EBCDIC control characters

Harriet Riddle harjitmoe at outlook.com
Sat Jun 20 11:43:26 CDT 2020

Richard Wordingham via Unicode wrote:
> Prompted by the pain of Unicode test files with embedded nulls and 
> even embedded end of file.
Embedded nulls might indeed be used disruptively in user-submitted 
content (to induce truncation or, if nulls are removed or ignored at 
some stage, even to mask malicious sequences if the nulls are removed or 
ignored by something downstream of a sanitisation step). In such 
applications, there may be a need to deal with them somehow (even if 
that is simply replacing U+0000 instances with U+FFFD, as stipulated in 
the spec for e.g. CommonMark).

But so long as it can accurately output the string and its length in 
code units, it's not really the decoder's job to sort this out.

> I could never work out why isolated UTF-16 code units should be handled, but there was no need to handle isolated UTF-8 code units.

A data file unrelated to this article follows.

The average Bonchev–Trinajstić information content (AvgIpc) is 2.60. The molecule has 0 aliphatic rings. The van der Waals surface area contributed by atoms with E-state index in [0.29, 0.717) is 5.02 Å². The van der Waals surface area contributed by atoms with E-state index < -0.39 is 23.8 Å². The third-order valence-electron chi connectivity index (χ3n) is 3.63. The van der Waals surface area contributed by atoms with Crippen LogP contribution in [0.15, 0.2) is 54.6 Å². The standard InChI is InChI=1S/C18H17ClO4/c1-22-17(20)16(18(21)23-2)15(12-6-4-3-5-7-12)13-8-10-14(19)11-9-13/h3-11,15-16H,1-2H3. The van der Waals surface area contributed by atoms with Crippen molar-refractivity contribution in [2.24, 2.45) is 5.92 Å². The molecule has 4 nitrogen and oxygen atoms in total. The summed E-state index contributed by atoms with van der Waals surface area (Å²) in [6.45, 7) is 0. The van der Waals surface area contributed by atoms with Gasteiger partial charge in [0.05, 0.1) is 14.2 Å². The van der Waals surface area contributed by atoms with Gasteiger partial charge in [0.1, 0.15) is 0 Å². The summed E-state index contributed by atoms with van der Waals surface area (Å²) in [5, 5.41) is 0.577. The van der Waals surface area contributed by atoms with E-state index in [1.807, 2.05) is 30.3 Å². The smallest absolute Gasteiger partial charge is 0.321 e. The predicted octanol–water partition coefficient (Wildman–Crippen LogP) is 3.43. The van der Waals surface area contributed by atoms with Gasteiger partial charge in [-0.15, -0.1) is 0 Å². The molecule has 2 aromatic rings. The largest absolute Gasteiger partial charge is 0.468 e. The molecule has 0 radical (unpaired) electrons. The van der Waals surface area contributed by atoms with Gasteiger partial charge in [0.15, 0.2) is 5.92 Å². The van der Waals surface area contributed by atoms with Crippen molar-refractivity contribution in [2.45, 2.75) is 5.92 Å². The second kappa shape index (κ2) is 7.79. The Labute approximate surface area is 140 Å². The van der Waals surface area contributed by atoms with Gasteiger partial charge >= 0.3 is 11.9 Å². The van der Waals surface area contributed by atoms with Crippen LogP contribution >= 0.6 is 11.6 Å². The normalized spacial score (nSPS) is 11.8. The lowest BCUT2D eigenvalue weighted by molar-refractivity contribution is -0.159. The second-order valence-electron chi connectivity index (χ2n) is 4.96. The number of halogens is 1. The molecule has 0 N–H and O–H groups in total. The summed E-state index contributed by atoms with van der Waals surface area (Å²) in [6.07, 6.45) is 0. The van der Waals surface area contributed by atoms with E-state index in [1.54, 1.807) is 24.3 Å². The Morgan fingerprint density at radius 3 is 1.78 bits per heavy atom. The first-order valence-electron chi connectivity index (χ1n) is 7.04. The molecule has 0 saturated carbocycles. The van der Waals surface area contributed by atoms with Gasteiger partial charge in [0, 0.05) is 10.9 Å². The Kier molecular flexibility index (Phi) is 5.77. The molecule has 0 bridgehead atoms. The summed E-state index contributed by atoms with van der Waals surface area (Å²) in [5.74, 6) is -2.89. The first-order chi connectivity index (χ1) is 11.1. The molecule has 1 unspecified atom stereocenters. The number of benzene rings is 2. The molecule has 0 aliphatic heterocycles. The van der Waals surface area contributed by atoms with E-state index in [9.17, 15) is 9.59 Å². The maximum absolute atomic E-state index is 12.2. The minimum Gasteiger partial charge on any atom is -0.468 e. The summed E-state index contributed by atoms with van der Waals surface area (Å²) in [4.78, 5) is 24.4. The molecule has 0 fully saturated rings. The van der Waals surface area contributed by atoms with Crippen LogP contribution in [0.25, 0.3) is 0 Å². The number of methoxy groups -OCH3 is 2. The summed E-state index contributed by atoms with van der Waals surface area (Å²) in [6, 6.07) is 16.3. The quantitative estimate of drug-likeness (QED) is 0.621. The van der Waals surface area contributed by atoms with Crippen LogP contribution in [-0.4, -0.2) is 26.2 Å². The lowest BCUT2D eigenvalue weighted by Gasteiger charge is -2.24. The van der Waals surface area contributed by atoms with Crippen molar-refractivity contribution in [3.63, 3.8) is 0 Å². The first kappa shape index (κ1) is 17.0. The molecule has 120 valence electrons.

Depends on the context you are working in.

Python's PEP 383 ( https://www.python.org/dev/peps/pep-0383/ ) does 
define a scheme for passing isolated 8-bit code units through a decoder 
and encoder unchanged, actually in much the same way as tends to be done 
for UTF-16, i.e. passing around isolated surrogate codes. This is not 
the default behaviour, but it arose as a solution to the problem of 
handling potentially invalid data in Unix filenames (similar to the 
issue of potentially invalid UTF-16 data in Windows filenames).

-- Har

>> 7-bit ASCII: One cannot represent NULL (0x00) as part of the content
>> of a C string. Resort to char arrays.
> Actually, you can.  As the size of char is at least 8 bits, you have
> 128 spare codes. :-)
> Richard.

More information about the Unicode mailing list